On receipt of the report from the chancery court, the Delaware Supreme Court certified two questions to the New York Court of Appeals: (1) did the absence of any reference to “the Securities” in a no-action clause mean the clause applies only to contract claims arising under the indenture? and (2) did the chancery court correctly apply New York law when it found that the Athilon no-action clause barred only contract claims arising under the indenture?
The court of appeals answered both in the affirmative. Regarding (1), the court first reaffirmed prior decisions holding that a no-action clause must be strictly and narrowly construed according to the plain meaning of its terms, and that if a term is omitted from such a clause, the “inescapable conclusion is that the parties intended the omission.” Quadrant, at 12.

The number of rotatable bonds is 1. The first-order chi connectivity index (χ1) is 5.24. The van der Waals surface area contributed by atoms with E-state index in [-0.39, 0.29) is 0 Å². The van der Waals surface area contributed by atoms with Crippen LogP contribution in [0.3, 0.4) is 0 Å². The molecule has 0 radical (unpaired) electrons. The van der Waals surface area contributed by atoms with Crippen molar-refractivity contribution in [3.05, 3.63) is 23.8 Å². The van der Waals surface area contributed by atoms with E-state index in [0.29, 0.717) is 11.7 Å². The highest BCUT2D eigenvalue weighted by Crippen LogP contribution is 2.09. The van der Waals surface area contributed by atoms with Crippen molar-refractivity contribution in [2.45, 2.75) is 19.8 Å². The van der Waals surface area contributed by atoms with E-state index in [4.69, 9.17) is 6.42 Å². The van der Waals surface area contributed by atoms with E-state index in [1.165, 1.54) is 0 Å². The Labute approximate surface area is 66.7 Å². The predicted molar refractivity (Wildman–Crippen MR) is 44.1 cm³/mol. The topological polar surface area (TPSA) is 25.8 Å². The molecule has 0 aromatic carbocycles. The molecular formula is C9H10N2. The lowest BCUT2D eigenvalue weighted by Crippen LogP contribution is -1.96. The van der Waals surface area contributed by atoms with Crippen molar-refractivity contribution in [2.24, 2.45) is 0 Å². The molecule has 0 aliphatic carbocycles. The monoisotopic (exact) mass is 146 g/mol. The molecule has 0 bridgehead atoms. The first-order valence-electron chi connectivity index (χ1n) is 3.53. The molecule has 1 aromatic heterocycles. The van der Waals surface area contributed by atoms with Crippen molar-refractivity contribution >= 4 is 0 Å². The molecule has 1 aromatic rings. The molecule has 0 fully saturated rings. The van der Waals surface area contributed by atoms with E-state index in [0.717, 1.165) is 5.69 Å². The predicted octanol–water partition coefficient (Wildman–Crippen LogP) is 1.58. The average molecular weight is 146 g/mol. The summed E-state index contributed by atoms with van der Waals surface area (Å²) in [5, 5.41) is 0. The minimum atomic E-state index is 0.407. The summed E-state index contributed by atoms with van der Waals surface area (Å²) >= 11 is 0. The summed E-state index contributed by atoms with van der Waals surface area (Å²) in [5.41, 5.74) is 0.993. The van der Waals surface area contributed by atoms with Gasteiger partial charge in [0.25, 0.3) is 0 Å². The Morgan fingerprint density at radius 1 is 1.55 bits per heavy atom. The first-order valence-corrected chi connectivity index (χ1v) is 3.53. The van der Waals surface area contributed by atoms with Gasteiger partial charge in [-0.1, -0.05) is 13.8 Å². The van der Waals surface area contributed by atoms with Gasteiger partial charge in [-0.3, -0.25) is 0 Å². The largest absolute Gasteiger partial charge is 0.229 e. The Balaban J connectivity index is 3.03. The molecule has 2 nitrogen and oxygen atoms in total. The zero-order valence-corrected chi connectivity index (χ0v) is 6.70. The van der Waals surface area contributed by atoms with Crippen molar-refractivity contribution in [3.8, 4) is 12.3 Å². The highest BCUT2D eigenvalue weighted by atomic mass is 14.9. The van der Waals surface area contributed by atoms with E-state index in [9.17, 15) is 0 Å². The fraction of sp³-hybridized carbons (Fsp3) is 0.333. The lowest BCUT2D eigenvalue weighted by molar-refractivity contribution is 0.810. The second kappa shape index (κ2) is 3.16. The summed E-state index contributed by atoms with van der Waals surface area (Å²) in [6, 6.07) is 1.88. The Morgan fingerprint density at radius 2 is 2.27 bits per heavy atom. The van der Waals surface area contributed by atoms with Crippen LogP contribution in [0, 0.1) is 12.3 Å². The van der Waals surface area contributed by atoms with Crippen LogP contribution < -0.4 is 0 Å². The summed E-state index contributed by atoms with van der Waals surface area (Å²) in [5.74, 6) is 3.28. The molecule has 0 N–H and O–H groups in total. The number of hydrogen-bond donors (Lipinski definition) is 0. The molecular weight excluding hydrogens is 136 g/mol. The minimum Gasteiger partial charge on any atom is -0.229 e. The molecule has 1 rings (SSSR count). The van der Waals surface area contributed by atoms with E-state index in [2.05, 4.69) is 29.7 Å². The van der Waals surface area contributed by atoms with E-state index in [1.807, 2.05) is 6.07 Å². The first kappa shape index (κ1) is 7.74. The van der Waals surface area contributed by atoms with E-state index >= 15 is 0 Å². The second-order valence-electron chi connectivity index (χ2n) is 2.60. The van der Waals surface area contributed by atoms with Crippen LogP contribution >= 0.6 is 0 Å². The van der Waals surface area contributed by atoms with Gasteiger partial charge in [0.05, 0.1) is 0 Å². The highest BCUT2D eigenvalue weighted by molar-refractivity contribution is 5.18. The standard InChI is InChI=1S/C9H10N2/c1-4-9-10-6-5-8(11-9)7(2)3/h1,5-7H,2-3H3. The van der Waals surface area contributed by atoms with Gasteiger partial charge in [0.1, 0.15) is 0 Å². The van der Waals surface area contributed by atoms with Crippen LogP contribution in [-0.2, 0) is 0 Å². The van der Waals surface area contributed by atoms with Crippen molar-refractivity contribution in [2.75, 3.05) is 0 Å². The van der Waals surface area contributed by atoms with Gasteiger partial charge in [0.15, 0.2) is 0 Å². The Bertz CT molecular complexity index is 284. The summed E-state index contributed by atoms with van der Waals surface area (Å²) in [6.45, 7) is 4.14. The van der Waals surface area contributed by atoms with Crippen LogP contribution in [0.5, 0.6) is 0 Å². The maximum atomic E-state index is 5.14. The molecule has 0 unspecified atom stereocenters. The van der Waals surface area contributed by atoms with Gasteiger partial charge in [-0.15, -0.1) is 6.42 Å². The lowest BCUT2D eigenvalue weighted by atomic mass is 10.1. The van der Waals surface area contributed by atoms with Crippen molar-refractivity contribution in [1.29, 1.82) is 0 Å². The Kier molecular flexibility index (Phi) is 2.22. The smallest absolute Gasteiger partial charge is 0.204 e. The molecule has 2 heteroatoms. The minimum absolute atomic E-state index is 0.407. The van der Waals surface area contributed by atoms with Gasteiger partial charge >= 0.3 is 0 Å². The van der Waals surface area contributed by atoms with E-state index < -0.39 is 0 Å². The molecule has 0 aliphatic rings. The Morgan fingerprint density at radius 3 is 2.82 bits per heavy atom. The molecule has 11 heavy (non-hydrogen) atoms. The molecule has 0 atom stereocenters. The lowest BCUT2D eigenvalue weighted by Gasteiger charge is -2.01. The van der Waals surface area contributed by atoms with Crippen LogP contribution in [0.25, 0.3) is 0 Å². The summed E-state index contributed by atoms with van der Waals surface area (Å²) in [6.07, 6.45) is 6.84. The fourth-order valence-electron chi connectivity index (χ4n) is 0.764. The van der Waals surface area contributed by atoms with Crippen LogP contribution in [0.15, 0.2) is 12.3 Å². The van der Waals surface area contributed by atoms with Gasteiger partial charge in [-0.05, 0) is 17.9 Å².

Applying those principles to the Athilon no-action clauses, the court held that the unambiguous meaning of those clauses limited their application to attempts by securityholders to enforce contract rights “recognized by the indenture agreement itself.” Id. at 14. Like the chancery court, the court of appeals contrasted the text of the Athilon clauses to the texts of the clauses at issue in Feldbaum and Lange, which it found applied more broadly. Id. at 15-16. The court cited several other decisions applying New York law to no-action clauses in which courts similarly found common law and statutory claims were barred only when the clauses expressly referred to actions brought under the indenture or securities. Id. at 16-18 (citing McMahan & Co. v. Wherehouse Entertainment, Inc., 65 F.3d 1044 (2nd Cir. 1995) (clause applying to actions “with respect to [the] Indenture or the Securities” barred state law claims); Cruden v. Bank of New York, 957 F.2d 961 (2nd Cir. 1992) (clause applying to claims “upon or under or with respect to” the indenture did not bar fraud and RICO claims); Victor v. Riklis, 1992 WL 122911 (S.D.N.Y. 1992) (clause applying to actions “with respect to [the] Indenture or the Securities” applied to RICO claims); Gen. Inv. Co. v. Interborough R.T. Co., 193 N.Y.S. 903 (N.Y. App. Div. 1st Dep’t 1922) (holding clause applied only to claims arising from indenture, and so did not apply to suit to enforce promissory notes)).